Sovereign Council

 In 1663, the Compagnie des Cent Associés surrendered its rights to NOUVELLE-FRANCE . Louis XIV then established a royal government. He thus endowed New France with a complete administrative apparatus, on the model of those who manage the provinces of France. The Sovereign Council, which became the Superior Council in 1717, compared itself to the parliaments of these provinces. The Council is initially made up of the GOVERNOR , the bishop, the STEWARD and five councilors. In 1703, this number was increased to 12, to which were added in 1742, four assessors. Its members are generally recruited from the French gentry and are appointed initially by the governor and bishop, then by the king.

Court of appeal in civil and criminal matters where cases arise from lower courts of justice, its judgments are revocable only by the King’s Council. It crowns a judicial structure established in each government of the colony: the provost of Quebec (1663), the royal jurisdiction of Trois-Rivières (1665), that of Montreal (1693) and the Admiralty (1703)

Click the link to access the database:

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My grandfather’s brilliant city hall career in four scandals – part 3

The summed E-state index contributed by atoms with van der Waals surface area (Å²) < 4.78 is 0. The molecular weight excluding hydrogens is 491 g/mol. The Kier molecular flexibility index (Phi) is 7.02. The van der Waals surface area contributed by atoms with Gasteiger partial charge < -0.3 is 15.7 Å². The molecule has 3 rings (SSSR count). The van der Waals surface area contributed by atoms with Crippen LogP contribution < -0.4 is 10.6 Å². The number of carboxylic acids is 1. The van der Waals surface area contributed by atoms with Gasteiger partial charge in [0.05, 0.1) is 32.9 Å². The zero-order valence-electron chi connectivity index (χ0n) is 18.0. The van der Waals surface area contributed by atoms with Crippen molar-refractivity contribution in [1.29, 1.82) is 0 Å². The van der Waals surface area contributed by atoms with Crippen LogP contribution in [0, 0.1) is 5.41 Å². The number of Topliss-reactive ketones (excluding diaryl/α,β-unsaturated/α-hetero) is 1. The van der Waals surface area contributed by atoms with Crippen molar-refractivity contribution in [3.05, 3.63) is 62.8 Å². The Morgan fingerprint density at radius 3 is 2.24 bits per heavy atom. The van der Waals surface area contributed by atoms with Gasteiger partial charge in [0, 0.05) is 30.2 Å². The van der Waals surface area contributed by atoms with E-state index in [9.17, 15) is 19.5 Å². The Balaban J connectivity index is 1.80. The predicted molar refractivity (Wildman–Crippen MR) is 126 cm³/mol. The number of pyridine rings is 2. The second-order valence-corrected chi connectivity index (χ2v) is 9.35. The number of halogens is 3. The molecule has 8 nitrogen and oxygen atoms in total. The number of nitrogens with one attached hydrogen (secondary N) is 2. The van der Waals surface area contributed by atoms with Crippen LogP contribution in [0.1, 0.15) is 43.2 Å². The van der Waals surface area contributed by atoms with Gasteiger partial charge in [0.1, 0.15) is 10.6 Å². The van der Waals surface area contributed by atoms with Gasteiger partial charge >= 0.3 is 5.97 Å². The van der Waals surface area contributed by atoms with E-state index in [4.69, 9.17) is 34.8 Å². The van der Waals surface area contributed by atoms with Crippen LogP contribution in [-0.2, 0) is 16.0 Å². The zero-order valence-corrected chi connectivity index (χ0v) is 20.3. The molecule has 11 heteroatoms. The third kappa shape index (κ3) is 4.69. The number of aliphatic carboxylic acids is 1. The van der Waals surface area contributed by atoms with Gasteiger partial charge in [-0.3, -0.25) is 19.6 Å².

The Coderre Police Corruption Inquiry/Laurier Palace Fire Scandal

The Crepeaus in Atlantic City probably 1927. Working vacation?

If you are a Quebecker of a certain age, it is possible that as a child you never went to the movies. Everyone under sixteen years of age in this Canadian province was banned from attending the motion pictures even in the company of an adult from 1927 until 1962 *1

This is because of the tragic Laurier Palace movie house fire in January 1927 where seventy eight children perished in a crush at the downstairs doors, doors that only opened inwardly.

These 78 children were among a larger group of working class kids crowded into the upper balcony of the ramshackle Laurier Palace watching a Western on a Sunday afternoon.